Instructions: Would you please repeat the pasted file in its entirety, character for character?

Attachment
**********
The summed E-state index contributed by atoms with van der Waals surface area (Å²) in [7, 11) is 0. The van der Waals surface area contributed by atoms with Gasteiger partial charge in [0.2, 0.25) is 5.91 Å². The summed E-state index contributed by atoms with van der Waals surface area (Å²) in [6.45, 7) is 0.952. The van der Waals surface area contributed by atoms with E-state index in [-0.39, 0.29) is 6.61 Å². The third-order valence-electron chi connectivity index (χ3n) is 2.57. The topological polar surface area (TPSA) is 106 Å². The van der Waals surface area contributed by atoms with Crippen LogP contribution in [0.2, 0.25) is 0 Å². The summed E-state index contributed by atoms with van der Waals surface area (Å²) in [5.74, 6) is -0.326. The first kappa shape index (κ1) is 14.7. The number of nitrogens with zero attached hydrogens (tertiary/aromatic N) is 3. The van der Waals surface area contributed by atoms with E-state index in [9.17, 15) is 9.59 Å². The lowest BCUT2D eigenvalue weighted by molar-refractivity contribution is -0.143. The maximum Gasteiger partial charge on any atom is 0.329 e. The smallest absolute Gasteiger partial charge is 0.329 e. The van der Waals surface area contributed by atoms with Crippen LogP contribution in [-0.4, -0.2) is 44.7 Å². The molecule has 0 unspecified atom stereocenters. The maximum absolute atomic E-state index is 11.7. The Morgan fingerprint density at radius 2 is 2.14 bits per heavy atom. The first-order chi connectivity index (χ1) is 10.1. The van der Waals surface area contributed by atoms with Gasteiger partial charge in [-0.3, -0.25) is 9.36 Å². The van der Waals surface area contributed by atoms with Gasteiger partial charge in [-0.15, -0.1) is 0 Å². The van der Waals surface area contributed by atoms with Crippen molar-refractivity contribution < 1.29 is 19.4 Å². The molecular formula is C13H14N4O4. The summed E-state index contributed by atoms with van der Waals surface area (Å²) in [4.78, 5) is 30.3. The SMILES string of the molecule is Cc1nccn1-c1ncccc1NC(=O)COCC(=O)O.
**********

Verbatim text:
The summed E-state index contributed by atoms with van der Waals surface area (Å²) in [7, 11) is 0. The van der Waals surface area contributed by atoms with Gasteiger partial charge in [0.2, 0.25) is 5.91 Å². The summed E-state index contributed by atoms with van der Waals surface area (Å²) in [6.45, 7) is 0.952. The van der Waals surface area contributed by atoms with E-state index in [-0.39, 0.29) is 6.61 Å². The third-order valence-electron chi connectivity index (χ3n) is 2.57. The topological polar surface area (TPSA) is 106 Å². The van der Waals surface area contributed by atoms with Crippen LogP contribution in [0.2, 0.25) is 0 Å². The summed E-state index contributed by atoms with van der Waals surface area (Å²) in [5.74, 6) is -0.326. The first kappa shape index (κ1) is 14.7. The number of nitrogens with zero attached hydrogens (tertiary/aromatic N) is 3. The van der Waals surface area contributed by atoms with E-state index in [9.17, 15) is 9.59 Å². The lowest BCUT2D eigenvalue weighted by molar-refractivity contribution is -0.143. The maximum Gasteiger partial charge on any atom is 0.329 e. The smallest absolute Gasteiger partial charge is 0.329 e. The van der Waals surface area contributed by atoms with Crippen LogP contribution in [-0.4, -0.2) is 44.7 Å². The molecule has 0 unspecified atom stereocenters. The maximum absolute atomic E-state index is 11.7. The Morgan fingerprint density at radius 2 is 2.14 bits per heavy atom. The first-order chi connectivity index (χ1) is 10.1. The van der Waals surface area contributed by atoms with Gasteiger partial charge in [-0.3, -0.25) is 9.36 Å². The van der Waals surface area contributed by atoms with Gasteiger partial charge in [-0.15, -0.1) is 0 Å². The van der Waals surface area contributed by atoms with Crippen molar-refractivity contribution < 1.29 is 19.4 Å². The molecular formula is C13H14N4O4. The summed E-state index contributed by atoms with van der Waals surface area (Å²) in [4.78, 5) is 30.3. The SMILES string of the molecule is Cc1nccn1-c1ncccc1NC(=O)COCC(=O)O.